Without support services in place, forcibly closing crack houses and other illegal operations could actually create more criminals and victims, say community groups.
The government’s proposed safer communities and neighbourhoods legislation would use civil law to bust crack houses, prostitution dens and booze cans, and evict those living on site.
The approach shows promise, but is not without its problems, especially given the territory’s chronic lack of support programs, community groups told officials during a meeting at the High Country Inn on Tuesday.
“It’s a positive step,” said Charlotte Hrenchuk, co-ordinator of the Yukon Status of Women Council.
“The legislation might give government the teeth they need to close those places down, but if these people get evicted where are they going to go?”
Hrenchuk has heard stories of women living in unsafe environments like drug houses.
“One woman told me she found a bag of crack in the hallway of her apartment building and used needles everywhere — they’re full of unsavoury characters,” said Hrenchuk.
And she’s heard stories of vulnerable women trading sex for a place to stay, food and drugs — a social phenomenon dubbed survival sex.
These women are already being used and they will only be re-victimized if evicted from their homes without the support — shelter, food and rehabilitation programs — they need.
If evicted, the women may be forced into another bad situation or turn to crime to pay the bills, said Hrenchuk.
The Yukon must expand support programs to deal with the legislation’s fallout before it’s enacted, said Hrenchuk.
Currently, there is a marked shortage of such programs, she added.
“There is a lack of safe, affordable housing in Whitehorse and in the communities,” said Hrenchuk.
“We need a heck of a lot more resources put into alcohol and drug services, through funding, services and facilities, and they need the ability to be creative in their outreach approaches.”
Support is key to stopping the cycle of abuse, said Linda Casson Hare, a former city councillor who has worked in crime prevention in the territory for more than 20 years with organizations like Crime Prevention Yukon.
She told a story of a local man who makes daily visits to a “shooting gallery” in Riverdale to get high.
“If we displace the poor gentleman, who has to get high everyday, we have to have something else in place to support him so he doesn’t end up on the riverbank.”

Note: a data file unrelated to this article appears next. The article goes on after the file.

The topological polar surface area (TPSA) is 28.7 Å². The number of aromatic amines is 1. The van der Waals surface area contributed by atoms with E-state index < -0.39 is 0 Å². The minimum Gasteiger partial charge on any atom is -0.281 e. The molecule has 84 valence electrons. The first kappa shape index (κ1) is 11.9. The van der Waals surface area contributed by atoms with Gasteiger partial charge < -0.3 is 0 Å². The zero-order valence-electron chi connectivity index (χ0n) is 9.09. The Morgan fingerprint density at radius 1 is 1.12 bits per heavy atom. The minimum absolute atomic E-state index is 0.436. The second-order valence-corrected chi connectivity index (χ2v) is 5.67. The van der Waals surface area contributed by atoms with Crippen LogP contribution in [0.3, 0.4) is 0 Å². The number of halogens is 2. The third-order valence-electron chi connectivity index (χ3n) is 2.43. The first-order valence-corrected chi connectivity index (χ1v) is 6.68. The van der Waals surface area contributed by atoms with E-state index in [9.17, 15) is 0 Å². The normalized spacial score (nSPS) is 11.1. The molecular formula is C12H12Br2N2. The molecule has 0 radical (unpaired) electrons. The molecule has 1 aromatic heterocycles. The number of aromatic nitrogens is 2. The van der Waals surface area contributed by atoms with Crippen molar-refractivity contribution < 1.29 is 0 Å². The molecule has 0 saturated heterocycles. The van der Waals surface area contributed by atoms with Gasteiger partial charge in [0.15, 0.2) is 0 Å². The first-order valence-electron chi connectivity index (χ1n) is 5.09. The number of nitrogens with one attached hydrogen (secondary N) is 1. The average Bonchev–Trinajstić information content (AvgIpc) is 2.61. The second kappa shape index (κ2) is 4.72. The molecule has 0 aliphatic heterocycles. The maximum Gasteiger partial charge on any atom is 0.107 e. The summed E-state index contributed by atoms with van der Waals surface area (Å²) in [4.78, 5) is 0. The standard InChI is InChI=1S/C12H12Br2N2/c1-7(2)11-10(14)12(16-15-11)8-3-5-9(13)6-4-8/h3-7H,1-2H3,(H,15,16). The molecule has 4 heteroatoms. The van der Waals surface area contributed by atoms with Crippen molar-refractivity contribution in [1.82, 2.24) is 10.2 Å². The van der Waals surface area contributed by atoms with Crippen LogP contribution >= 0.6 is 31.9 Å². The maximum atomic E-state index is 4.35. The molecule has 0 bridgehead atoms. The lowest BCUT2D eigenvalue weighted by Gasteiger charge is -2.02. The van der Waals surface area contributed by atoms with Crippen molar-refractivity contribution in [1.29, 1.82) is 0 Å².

And a comprehensive social safety net must be developed to stop evicted dealers from being pulled back into the business.
“There are people who have kicked the habit and are struggling to stay clean, but they’re broke,” said Casson Hare. “Then they look at their friends who are still doing drugs and making hundreds of dollars. What benefits are there to staying clean?”
The Yukon’s proposed legislation is based on successful acts drafted in Manitoba and Saskatchewan.
This week, the government brought the heads of the provinces’ respective programs to Whitehorse to explain the legislation to Yukoners.
The territory is gathering input and will draft an act that is widely expected to come before the Yukon legislature this spring.
So far, the feedback has been positive. However, some note the legislation deals with the surface social problems, like prostitution and drug abuse, not their roots.
“The last thing we want to do is put women and children on the street,” said Saskatchewan’s executive director of law enforcement services Murray Sawatsky.
Saskatchewan’s program, enacted in 2004, has already resulted in the closing of 69 illegal operations.
Although the province’s legislation does not directly provide support for the evicted people, its Justice department has partnered with organizations that do, like Community Services and the Health department.
“The legislation is just one of the tools in the toolkit,” Sawatsky added.
“We’re not solving the drug problem; we’re not rehabilitating drug dealers, but we’re showing them this type of activity will not be tolerated,” said Manitoba’s public safety investigations’ manager Al Cameron.
Of the 143 operations Manitoba has closed, five have popped up in other locations.
“Even though the problem may move, we don’t take the position that you’re just going to have to live with it. We’ll follow it and we’ll shut it down. That way, the dealers are going to realize that they can’t do business in the province.”
Both provincial laws are similar.
A complaint about illegal activities in a residence will initiate a chain of events that could lead to an eviction.
First, the department does a background check on the property and consults the police for information.
Then investigators watch the place for days to determine if the activities are habitual and show they have an adverse effect on the community.
Because it’s civil legislation, investigators must only prove that it’s more likely than not that the illegal activity is happening — while the criminal code requires proof beyond a reasonable doubt.
Next, the department sends the landowner a warning letter to try and resolve problem informally. If that fails, the government can apply for a community safety order to shut down the property.
In November, Yukon’s legislature voted unanimously to bring forward safer communities and neighbourhoods legislation in its 2006 spring sitting.
“It takes a whole community to deal with these illegal activities and deal with the serious drug problem in Whitehorse and in the communities,” Justice minister John Edzerza said during Monday’s public meeting.
The proposed legislation will help bring safety back to our communities, he said.
Yukon’s Justice department is accepting feedback on the legislation through its website.